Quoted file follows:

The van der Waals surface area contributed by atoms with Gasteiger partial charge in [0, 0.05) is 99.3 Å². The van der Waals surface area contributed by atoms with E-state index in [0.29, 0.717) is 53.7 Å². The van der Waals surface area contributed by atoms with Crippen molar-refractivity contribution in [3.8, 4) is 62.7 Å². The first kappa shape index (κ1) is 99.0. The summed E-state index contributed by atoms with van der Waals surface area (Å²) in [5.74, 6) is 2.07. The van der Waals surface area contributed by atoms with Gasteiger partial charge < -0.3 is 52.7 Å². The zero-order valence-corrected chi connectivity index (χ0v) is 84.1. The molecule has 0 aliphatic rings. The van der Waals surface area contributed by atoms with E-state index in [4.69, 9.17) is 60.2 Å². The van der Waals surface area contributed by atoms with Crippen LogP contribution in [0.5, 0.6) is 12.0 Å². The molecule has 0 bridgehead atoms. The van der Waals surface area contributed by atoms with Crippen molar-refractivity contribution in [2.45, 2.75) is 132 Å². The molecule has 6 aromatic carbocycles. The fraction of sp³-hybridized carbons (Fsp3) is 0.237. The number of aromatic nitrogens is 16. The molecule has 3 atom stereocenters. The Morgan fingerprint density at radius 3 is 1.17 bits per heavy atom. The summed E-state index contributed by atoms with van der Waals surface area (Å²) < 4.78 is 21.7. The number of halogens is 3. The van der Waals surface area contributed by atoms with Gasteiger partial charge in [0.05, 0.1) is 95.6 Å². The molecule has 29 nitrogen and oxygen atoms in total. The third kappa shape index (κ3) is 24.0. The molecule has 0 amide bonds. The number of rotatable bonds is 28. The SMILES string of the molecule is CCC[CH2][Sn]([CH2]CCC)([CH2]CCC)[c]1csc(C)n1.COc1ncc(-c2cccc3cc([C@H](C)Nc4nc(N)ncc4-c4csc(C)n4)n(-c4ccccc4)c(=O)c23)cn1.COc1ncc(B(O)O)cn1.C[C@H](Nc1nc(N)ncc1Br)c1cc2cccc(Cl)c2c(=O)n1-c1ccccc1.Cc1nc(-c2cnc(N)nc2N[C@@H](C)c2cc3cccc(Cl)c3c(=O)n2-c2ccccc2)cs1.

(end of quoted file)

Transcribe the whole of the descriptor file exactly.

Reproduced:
The van der Waals surface area contributed by atoms with Gasteiger partial charge in [0, 0.05) is 99.3 Å². The van der Waals surface area contributed by atoms with E-state index in [0.29, 0.717) is 53.7 Å². The van der Waals surface area contributed by atoms with Crippen molar-refractivity contribution in [3.8, 4) is 62.7 Å². The first kappa shape index (κ1) is 99.0. The summed E-state index contributed by atoms with van der Waals surface area (Å²) in [5.74, 6) is 2.07. The van der Waals surface area contributed by atoms with Gasteiger partial charge < -0.3 is 52.7 Å². The zero-order valence-corrected chi connectivity index (χ0v) is 84.1. The molecule has 0 aliphatic rings. The van der Waals surface area contributed by atoms with E-state index in [4.69, 9.17) is 60.2 Å². The van der Waals surface area contributed by atoms with Crippen LogP contribution in [0.5, 0.6) is 12.0 Å². The molecule has 0 bridgehead atoms. The van der Waals surface area contributed by atoms with Crippen molar-refractivity contribution in [2.45, 2.75) is 132 Å². The molecule has 6 aromatic carbocycles. The fraction of sp³-hybridized carbons (Fsp3) is 0.237. The number of aromatic nitrogens is 16. The molecule has 3 atom stereocenters. The Morgan fingerprint density at radius 3 is 1.17 bits per heavy atom. The summed E-state index contributed by atoms with van der Waals surface area (Å²) < 4.78 is 21.7. The number of halogens is 3. The van der Waals surface area contributed by atoms with Gasteiger partial charge in [0.05, 0.1) is 95.6 Å². The molecule has 29 nitrogen and oxygen atoms in total. The third kappa shape index (κ3) is 24.0. The molecule has 0 amide bonds. The number of rotatable bonds is 28. The SMILES string of the molecule is CCC[CH2][Sn]([CH2]CCC)([CH2]CCC)[c]1csc(C)n1.COc1ncc(-c2cccc3cc([C@H](C)Nc4nc(N)ncc4-c4csc(C)n4)n(-c4ccccc4)c(=O)c23)cn1.COc1ncc(B(O)O)cn1.C[C@H](Nc1nc(N)ncc1Br)c1cc2cccc(Cl)c2c(=O)n1-c1ccccc1.Cc1nc(-c2cnc(N)nc2N[C@@H](C)c2cc3cccc(Cl)c3c(=O)n2-c2ccccc2)cs1.